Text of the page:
Myers also said that less outside exposure can lead some to being less physically active, as well as cause irregular sleeping cycles, and that to cope with this lost sense of routine, some have turned to substance abuse — ironically worsening symptoms.

“There have been studies, for example, among college students coming out that were tracking with mobile sensing data and self-report mental health data, before COVID and then after COVID. They’ve seen an increase in things like stress, anxiety, depression, and there’s a decrease in things like physical activity,” Wray said in reference to a study done by Jeremy F. Huckins, Ph.D., from the Department of Psychological and Brain Science at Dartmouth College.

For the American college-age population specifically, Myers said he believes the virus’s effects have burdened them in terms of grief of loved ones, the lack of routine, high uncertainty, as well as the already stressful aspect of preparing future plans for their higher education and careers.

Both Wray and Myers said they recommend Baylor students and college students everywhere develop and create new routines for themselves to establish a sense of normalcy.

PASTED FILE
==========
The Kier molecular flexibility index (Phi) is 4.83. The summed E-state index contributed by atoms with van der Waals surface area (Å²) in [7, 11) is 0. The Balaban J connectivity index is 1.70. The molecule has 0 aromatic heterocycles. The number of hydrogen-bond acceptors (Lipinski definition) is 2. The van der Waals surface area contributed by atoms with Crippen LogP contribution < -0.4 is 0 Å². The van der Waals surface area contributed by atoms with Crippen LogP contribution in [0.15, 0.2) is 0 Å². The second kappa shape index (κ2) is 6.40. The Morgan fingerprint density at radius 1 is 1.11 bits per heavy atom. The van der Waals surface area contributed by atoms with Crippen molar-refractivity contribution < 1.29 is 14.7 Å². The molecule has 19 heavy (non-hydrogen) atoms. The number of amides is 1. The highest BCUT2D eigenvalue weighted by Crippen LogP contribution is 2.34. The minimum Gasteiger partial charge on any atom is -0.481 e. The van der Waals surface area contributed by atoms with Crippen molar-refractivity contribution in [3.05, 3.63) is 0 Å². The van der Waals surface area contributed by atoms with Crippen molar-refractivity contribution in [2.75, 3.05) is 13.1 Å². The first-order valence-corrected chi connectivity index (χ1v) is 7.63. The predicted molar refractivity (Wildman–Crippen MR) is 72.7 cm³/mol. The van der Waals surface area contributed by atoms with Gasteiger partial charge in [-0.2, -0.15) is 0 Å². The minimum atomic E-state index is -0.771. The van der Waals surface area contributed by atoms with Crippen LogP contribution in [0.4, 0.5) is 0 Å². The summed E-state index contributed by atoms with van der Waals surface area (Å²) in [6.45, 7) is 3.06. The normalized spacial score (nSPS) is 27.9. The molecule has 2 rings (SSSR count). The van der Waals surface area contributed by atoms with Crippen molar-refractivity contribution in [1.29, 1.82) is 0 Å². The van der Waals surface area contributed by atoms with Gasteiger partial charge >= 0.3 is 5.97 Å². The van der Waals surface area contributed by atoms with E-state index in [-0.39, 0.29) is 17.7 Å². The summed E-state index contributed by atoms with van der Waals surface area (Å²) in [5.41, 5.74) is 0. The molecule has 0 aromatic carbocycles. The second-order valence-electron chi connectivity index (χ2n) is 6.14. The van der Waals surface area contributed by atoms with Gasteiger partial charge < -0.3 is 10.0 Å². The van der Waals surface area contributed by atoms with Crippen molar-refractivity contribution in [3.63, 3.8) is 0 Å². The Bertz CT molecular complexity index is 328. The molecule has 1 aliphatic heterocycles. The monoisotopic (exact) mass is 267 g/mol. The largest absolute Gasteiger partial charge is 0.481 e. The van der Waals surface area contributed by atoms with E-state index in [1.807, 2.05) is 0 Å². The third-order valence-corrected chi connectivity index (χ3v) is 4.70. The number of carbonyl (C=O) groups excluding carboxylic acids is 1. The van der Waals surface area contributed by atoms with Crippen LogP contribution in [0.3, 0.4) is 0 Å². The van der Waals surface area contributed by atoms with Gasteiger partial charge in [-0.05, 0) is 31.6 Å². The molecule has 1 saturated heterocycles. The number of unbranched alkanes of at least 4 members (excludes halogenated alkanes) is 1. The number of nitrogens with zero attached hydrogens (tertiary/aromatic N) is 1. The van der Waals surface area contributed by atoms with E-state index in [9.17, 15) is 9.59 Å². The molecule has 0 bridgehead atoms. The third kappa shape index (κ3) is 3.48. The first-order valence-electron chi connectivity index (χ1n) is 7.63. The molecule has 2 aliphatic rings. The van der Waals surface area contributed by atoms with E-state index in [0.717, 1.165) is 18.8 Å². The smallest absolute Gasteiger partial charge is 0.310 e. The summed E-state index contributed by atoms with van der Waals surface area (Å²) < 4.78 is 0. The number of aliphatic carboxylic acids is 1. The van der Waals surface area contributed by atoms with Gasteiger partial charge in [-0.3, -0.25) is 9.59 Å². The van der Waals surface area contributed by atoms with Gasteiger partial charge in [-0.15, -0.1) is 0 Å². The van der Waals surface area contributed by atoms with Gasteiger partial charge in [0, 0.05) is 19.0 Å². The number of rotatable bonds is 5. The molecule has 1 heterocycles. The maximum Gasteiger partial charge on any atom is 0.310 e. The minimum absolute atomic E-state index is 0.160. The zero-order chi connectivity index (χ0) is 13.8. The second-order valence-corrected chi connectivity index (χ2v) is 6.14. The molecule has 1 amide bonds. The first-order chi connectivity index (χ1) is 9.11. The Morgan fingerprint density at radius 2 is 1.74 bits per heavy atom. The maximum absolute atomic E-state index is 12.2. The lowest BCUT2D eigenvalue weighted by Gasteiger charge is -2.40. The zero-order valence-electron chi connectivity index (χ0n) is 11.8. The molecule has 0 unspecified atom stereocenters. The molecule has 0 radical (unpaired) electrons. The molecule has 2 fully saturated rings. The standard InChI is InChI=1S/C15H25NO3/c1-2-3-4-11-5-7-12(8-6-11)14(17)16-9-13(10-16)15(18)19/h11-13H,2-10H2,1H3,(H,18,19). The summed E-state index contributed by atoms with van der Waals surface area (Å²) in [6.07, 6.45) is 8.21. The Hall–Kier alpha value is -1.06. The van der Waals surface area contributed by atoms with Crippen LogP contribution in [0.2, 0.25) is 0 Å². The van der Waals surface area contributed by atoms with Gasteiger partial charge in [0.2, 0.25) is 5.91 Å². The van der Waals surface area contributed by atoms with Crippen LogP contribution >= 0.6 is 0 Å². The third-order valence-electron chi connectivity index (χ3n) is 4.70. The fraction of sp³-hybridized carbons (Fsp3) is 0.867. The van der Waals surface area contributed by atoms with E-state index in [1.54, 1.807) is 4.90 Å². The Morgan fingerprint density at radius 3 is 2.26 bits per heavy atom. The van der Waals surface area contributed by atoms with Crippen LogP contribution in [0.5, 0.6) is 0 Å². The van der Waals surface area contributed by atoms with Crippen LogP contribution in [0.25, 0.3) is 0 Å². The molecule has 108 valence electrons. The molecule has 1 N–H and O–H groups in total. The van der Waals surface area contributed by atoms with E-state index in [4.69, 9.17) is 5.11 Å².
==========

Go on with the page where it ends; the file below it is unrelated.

“Try to find solutions … to help increase your sense of routine and make sure that you’re imposing a structure into your day, but then also finding ways to stay connected to friends, family or a sense of community, whether that be through phone calls or FaceTime,” Wray said.

Myers said he also suggests that students attempt to limit their social media usage and news consumption, as sometimes they do nothing except provide further stress without offering a solution. Also, being a friend to others can provide a healthy distraction for those affected by mental hardship.

Wray said that if students do wish to stay updated with the daily happenings of the news, to make they know their limits, and to make sure the information they are pulling is from trusted resources.

“The Baylor University Counseling Center is a great resource for individuals … They’re offering services [for those] feeling like they’re in the midst of a crisis, having thoughts of suicide,” Wray said. “For students who are starting to see an impact of the stress on their academic performance, OALA is another great resource.”

Myers said that a residence hall chaplain, a professor one trusts, one’s Community Leader or the Beauchamp Addiction Recovery Center if substance abuse has become an issue, are all great places to get help as well.

For those struggling to take the first step in bettering their mental health, Wray said she completely understands the fear of therapy and sharing one’s innermost thoughts and feelings with a stranger. She said she suggests that students ask their friends or family members who have gone through treatment from a mental-health expert what their experience was like.

“Remember that you are not alone during this unusual, uncomfortable, and at times, tragic situation. Helpful people and resources are available, so please seek out help if you think you might need it,” Myers said. “Depression and anxiety are experienced by many students during this extremely difficult time, and it is important for students to know they are not alone.”